Cross the road and turn east, and before long you’ll be in Plac Kilara where you’ll find one of the pillars of modern post-industrial Katowice: The Polish National Radio Symphony Orchestra (aka NOSPR). The building is impressive in its own right, with the red brickwork of its walls offering a distinctly local feel while the two sprawling cement footbridges and the building’s interior are modern and lavish. Check the calendar for upcoming concerts! Walk a few minutes further east and you’ll reach the second pillar - the recently-opened Silesian Museum, which occupies the former site of the Katowice coalmine.
The museum down a mineshaft
Trying not to spoil the post-industrial landscape and paying homage to the former function of the terrain, the three exhibition levels of the museum are entirely underground (thirteen metres down, to be exact). The only parts of the Silesian Museum above ground are the glass cube houses that allow natural daylight to seep into the galleries and the former shaft tower that offers visitors an elevator ride up to a panoramic view of Katowice. You have to see it for yourself – it’s astounding. Amongst the many permanent and temporary exhibitions, there are two galleries covering some of Polish art’s greatest achievements, one from 1800 to 1945 and the other 1945 onwards, that showcase the most significant trends and major stars of the country. But the true highlight is the Light of History - Upper Silesia Over the Ages exhibition: an interactive tour through the area’s unique history, with a special emphasis on the industrialisation period that gave Silesia its distinct look and character. Due to the museum’s recent unveiling and the very generous free entrance (soon to expire), the museum is extremely popular - unless you’re the type of person who enjoys melting in the sun while standing in line, make sure you come early. Also, steal a quick view south of the museum towards another Corbusian oddity, the Osiedle Gwiazdy, a complex comprised of seven star-shaped residential buildings.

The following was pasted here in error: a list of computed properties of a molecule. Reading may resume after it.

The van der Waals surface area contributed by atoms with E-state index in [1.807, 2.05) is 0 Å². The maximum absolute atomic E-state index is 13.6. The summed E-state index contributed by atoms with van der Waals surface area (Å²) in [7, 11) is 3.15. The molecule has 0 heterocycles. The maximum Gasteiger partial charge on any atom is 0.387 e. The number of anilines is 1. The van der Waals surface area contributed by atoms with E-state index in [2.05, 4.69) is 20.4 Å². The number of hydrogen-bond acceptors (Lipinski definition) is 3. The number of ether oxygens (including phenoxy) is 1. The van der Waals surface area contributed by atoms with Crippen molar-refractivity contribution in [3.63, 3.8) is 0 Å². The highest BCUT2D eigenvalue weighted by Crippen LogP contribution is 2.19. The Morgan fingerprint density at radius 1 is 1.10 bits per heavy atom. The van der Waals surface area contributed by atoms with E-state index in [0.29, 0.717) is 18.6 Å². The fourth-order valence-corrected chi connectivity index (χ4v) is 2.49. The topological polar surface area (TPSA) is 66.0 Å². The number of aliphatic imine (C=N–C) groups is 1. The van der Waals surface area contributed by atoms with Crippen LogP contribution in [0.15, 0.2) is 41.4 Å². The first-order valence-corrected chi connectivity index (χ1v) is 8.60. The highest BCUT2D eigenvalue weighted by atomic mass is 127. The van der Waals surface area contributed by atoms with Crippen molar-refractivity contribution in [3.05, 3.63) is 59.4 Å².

All right. Tired and hungry after a long day at the museum? Head on back to the city centre and the restaurant Staromiejska 13 (its name is its address) where you can find tasty food on a traveller’s budget. Rested and well fed, you should now cap this day off on Mariacka Street, the beating heart of Katowice’s nightlife. Beer gardens sprawl the street one after another and you’ll have no problems finding one to your liking, with beer that is definitely to your liking. Make sure you pay a visit to Kato, widely considered the most alternative of all the bars.